EXCLUSIVE: Libyan student allowed to stay in UK despite MI5 fears over links to Gaddafi regime
A LIBYAN student was given indefinite leave to remain in the country despite MI5 concerns about his links to the Gaddafi regime, it has emerged. Details of the man being allowed to stay here permanently by the Home Office emerged as he tried to appeal against being subsequently refused British citizenship. The Special Immigration Appeal Committee (SIAC) heard claims MI5 tried to recruit the now 52-year-old because of his suspected links to Muammar Gaddafi's Libyan regime in May 2011. It was two months after the NATO-led coalition began a military intervention in Libya and five months before the dictator was bludgeoned to death in the streets of Sirte. MI5 suspected he may have been working for the Libyan security services in his role as President of the Libyan Society at Nottingham University. After Gaddafi's brutal death the man, known only as AMA, gave a speech at a memorial gathering for the late dictator praising how he provided free electricity and education to his people. Just four years later he was given indefinite leave to remain in the country. He later applied for full British citizenship, but it was rejected on grounds he "did not meet the requirement of good character because of past links to the Libyan government under Gaddafi." Alp Mehmet, Chairman of Migration Watch, which campaigns for tougher immigration controls, said: “Why was this man allowed to stay indefinitely in the UK if his dubious past and links to the Gadhafi regime, and other information known to the government, disqualified him from being granted British citizenship?" David Spencer, research director of the Centre for Crime Prevention, said: "It is troubling that someone for whom there is clearly enough evidence to deny a citizenship application should nonetheless have been granted indefinite leave to remain." AMA told the hearing he qualified as a pharmacist in Libya and came to the UK in 2004 to study. During the 2011 uprising, Libyan students split into two groups with one supporting the action, and the other, which he joined, favouring "peace" and the regime remaining in power, he said.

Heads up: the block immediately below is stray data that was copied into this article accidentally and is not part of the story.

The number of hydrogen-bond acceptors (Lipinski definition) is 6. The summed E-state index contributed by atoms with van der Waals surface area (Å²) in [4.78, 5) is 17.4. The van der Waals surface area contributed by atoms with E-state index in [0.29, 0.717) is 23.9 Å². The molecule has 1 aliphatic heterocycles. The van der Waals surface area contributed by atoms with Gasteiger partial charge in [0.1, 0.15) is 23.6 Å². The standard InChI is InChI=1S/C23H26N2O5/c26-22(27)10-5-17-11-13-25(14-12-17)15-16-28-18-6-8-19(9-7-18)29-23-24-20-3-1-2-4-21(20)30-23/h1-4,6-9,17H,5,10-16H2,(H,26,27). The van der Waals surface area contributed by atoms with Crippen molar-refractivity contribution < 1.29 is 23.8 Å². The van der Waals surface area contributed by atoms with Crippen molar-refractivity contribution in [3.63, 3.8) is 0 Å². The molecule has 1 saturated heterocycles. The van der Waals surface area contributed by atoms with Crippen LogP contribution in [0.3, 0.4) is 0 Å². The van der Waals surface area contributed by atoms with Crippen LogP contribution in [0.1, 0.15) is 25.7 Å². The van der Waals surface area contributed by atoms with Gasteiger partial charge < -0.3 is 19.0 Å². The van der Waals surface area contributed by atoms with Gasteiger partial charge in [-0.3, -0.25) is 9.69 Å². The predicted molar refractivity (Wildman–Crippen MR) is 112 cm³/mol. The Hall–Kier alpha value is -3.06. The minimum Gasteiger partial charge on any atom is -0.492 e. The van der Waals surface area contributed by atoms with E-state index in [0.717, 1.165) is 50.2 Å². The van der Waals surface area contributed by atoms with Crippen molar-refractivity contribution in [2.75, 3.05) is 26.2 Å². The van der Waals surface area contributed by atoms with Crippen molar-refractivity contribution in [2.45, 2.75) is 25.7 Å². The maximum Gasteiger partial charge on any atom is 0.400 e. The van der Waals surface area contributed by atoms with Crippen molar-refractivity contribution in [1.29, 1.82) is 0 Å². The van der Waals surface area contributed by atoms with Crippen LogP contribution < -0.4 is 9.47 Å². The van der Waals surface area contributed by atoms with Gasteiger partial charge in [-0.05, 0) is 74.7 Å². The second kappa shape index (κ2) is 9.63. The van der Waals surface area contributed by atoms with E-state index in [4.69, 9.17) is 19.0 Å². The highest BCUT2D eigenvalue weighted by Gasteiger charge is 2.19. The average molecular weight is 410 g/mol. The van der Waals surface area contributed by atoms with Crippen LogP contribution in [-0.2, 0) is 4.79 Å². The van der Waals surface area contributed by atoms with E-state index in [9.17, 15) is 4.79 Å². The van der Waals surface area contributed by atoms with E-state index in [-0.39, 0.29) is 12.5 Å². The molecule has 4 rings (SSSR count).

PROTEST: AMA attended 2011 demos in Downing Street against military intervention in Libya
AMA attended around six demonstrations outside Downing Street against the war and foreign intervention. He said in May 2011 a package containing a mobile phone which started to ring was delivered to his door. An SIAC public judgement for the case said: "A female voice asked him to identify himself and invited him to a meeting at Beaston Police Station. "There he met a woman and a man, who claimed to be from MIS. "He was asked questions about his personal and professional life and about his views on the political situation in Libya. "He was asked whether he supported Gaddafi and said that he did not. "He was also shown photographs of Libyan students and asked to identify them." He claimed a month later he was contacted by the same two people who asked him "to co-operate and give them information," but he refused. He was asked if he was working for the Libyan intelligence service, but denied this, he said. Grounds for not being of good character can include involvement in criminality, terrorism, dishonesty, immigration-related matters, deprivation and not being financially sound. A refused applicant should be told which ground applies, but AMA was not, because it was said to be not in the interest of national security to do so. Christine Hughes, a senior executive officer in the Office for Security and Counter-terrorism said in a statement being "a current threat to national security" was not a secretary of state's only consideration. She added: "I also considered that (AMA) has not provided any explanation for his support nor shown any remorse for it." AMA argued he was given no valid grounds for the refusal and had been unable to properly contest it. However, the SIAC said it had been shown evidence in a closed session, that could not be disclosed on public interest grounds, that supported the refusal. These were explained in a confidential version of the judgement that cannot be published. The public judgement added: "The material we have considered in closed convinces us that there was a proper evidential basis on which the secretary of state could rationally conclude that AMA was not of good character because of his links to the Gaddafi regime." A Home Office spokeswoman would not comment on the specific case, but said: "Citizenship is a privilege not a right, and the Home Secretary is entitled to apply a high standard when considering whether an individual is of good character in order to qualify for citizenship. "Not being considered suitable on good character grounds for the privilege of holding British citizenship does not necessarily mean that an individual poses a threat to the UK or should not remain here."